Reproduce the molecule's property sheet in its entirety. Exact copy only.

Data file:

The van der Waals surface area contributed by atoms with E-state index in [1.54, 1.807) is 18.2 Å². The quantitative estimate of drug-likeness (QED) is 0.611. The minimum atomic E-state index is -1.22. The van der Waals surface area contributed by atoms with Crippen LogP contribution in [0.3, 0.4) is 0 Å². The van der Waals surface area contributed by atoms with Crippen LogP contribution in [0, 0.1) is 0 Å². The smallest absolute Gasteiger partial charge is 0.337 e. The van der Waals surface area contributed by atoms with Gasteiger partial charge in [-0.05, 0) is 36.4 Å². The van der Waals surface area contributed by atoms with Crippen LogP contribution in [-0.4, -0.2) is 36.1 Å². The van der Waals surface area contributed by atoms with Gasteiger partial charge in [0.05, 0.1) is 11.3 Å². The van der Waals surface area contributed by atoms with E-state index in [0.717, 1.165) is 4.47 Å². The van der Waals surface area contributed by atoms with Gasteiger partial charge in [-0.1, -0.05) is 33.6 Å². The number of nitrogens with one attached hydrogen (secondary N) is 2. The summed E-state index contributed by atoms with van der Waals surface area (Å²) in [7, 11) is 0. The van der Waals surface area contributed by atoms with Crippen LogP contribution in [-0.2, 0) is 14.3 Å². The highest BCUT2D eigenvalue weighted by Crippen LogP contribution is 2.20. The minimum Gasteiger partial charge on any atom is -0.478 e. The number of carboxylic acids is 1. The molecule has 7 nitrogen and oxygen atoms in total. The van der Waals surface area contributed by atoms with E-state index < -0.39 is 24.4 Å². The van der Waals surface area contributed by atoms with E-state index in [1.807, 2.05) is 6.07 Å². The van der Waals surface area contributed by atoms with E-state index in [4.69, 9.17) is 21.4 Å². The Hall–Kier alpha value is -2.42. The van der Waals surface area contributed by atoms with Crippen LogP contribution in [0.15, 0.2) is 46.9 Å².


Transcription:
The van der Waals surface area contributed by atoms with E-state index in [1.54, 1.807) is 18.2 Å². The quantitative estimate of drug-likeness (QED) is 0.611. The minimum atomic E-state index is -1.22. The van der Waals surface area contributed by atoms with Crippen LogP contribution in [0.3, 0.4) is 0 Å². The van der Waals surface area contributed by atoms with Crippen LogP contribution in [0, 0.1) is 0 Å². The smallest absolute Gasteiger partial charge is 0.337 e. The van der Waals surface area contributed by atoms with Gasteiger partial charge in [-0.05, 0) is 36.4 Å². The van der Waals surface area contributed by atoms with Crippen LogP contribution in [-0.4, -0.2) is 36.1 Å². The van der Waals surface area contributed by atoms with Gasteiger partial charge in [0.05, 0.1) is 11.3 Å². The van der Waals surface area contributed by atoms with E-state index in [0.717, 1.165) is 4.47 Å². The van der Waals surface area contributed by atoms with Gasteiger partial charge in [-0.1, -0.05) is 33.6 Å². The number of nitrogens with one attached hydrogen (secondary N) is 2. The summed E-state index contributed by atoms with van der Waals surface area (Å²) in [7, 11) is 0. The van der Waals surface area contributed by atoms with Crippen LogP contribution in [-0.2, 0) is 14.3 Å². The highest BCUT2D eigenvalue weighted by Crippen LogP contribution is 2.20. The minimum Gasteiger partial charge on any atom is -0.478 e. The number of carboxylic acids is 1. The molecule has 7 nitrogen and oxygen atoms in total. The van der Waals surface area contributed by atoms with E-state index < -0.39 is 24.4 Å². The van der Waals surface area contributed by atoms with E-state index in [1.807, 2.05) is 6.07 Å². The van der Waals surface area contributed by atoms with E-state index in [4.69, 9.17) is 21.4 Å². The Hall–Kier alpha value is -2.42. The van der Waals surface area contributed by atoms with Crippen LogP contribution in [0.15, 0.2) is 46.9 Å².